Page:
I present to you the original studio version from Led Zeppelin III (Atlantic, 1970). The song sounds almost out of place on what is largely an acoustic oriented record. How Page and Plant could conceive a greasy 7 minute working-class blues jam whilst peacefully tucked away in Bron-Yr-Aur cottage still remains a great mystery to me. Despite the serenity of the English countryside, Zeppelin still somehow found the requisite angst to record a fairly pissed off blues rocker.
A little backstory: My first exposure to the studio version was on a pair of small laptop speakers in a hotel room in Roswell, New Mexico. It was early 2010 and my Navy flight training required me to detach to Roswell for a few weeks. My good friends Justin Tiemeyer, Adam Friedli, and Tom Mitsos came to visit me and we made a spring break out of it. It had been only two or three months since my initial discovery of Led Zeppelin, and it was Justin who introduced me to the studio version on his mixtape Bottomless. Where better a place to explore Led Zeppelin than the deserts of the American Southwest? I really liked this version, but I didn’t fully understand it. Having been wildly addicted to the incendiary Song Remains the Same live version, I was a little confused by how quiet and subdued the studio version sounded- but like a fine wines, cigars or Radiohead albums, the greatness took time to grasp.
The song kicks off with that unmistakable 4 note blues riff (which Page actually borrowed from Jeff Beck on The Yardbirds “New York City Blues”). Page continues to play a very mellow and cautious intro (likely on the neck tone pickup) up until about 0:48 when he unleashes that signature hammer-on fireball riff just to let you know he means business.
The dominant cracks of Bonham’s drums provide a necessary weight to an otherwise quiet track. Plant’s airy vocals begin unassumingly, and provide the track with an almost meditative calmness. The chorus bursts in, driven by John Paul Jones’ honky organ playing- which is actually wilder and more pronounced here than on The Song Remains the Same. By the second verse, Plant lights the fire in his voice which presents a welcome contrast to the timidity of the first verse.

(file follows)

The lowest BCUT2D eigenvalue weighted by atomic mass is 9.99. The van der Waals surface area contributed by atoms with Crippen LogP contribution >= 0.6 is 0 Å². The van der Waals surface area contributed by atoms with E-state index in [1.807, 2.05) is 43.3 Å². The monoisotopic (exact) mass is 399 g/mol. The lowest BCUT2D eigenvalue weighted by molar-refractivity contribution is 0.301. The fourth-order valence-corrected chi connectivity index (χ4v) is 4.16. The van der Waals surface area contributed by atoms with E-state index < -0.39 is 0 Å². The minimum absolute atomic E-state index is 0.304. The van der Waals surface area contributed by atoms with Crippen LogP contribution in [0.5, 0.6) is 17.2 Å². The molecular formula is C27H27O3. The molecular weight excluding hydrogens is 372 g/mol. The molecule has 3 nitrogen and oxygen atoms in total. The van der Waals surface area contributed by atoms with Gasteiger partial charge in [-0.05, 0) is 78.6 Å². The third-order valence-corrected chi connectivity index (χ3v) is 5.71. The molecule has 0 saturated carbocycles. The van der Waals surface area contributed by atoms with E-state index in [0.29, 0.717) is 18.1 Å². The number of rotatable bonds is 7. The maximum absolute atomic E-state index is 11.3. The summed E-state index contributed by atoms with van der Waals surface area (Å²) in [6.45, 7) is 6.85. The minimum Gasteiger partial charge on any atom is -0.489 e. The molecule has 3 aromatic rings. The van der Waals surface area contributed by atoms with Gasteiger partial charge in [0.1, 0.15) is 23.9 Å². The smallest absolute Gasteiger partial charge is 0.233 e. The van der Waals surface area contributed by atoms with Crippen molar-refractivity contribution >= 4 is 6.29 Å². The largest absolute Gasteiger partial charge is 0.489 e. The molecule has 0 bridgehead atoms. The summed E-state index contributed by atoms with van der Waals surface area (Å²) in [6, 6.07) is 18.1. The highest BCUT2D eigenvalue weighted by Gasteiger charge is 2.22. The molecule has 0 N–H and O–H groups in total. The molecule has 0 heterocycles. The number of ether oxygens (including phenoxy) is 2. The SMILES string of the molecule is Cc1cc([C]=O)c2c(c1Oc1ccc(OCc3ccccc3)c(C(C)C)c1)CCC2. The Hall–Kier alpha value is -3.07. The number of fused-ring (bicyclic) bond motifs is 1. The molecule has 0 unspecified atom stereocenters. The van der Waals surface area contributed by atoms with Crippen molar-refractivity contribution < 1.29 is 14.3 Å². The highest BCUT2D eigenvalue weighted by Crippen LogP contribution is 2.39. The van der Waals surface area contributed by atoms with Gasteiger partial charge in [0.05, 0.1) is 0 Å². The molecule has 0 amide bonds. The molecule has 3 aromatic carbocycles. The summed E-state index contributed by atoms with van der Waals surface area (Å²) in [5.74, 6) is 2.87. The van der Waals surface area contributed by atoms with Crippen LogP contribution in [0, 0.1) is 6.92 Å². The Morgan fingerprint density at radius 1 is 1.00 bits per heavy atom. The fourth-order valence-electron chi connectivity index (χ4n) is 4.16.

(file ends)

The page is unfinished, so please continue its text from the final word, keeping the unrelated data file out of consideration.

Page’s solo begins with a ferocious torrent of hammer-ons down the pentatonic scale (a phrase occasionally used by David Gilmour, but at a fraction of the tempo). Page’s solo is a constant battle between sloppy shreds and cleanly executed blues riffs. The sloppy/clean thing Page does on the solo sounds carefully rehearsed, however I was impressed to discover that Page actually recorded the entire solo in one take! The solo ends with a very staccato rendition of that timeless Chuck Berry riff and then a moment of silence to let the flames die out.
Plant cuts in and takes the song to its darkest and most desperate moment when he sings “make-a-life a draaag!” at 6:06. How a rock singer can both growl and sing at the same time is anyone’s guess. Page cooly arpeggiates over alternating Cm and Fm shapes while being guided by Bonham and Jones’ rhythm machine. The song ends after Plant pleads for “just one mo!” before he loses his worried mind for the first of many, many more times.
The Song Remains the Same version is heavy and sloppy, whereas the studio version is cool, precise, and has a brilliant sense of space. This one breathes, whereas the former is one long exhalation of fire and venom.
Stay tuned for the next installment of Since I’ve Been Loving You 360 when I explore a lesser known live version from How The West Was Won (Atlantic, 1972).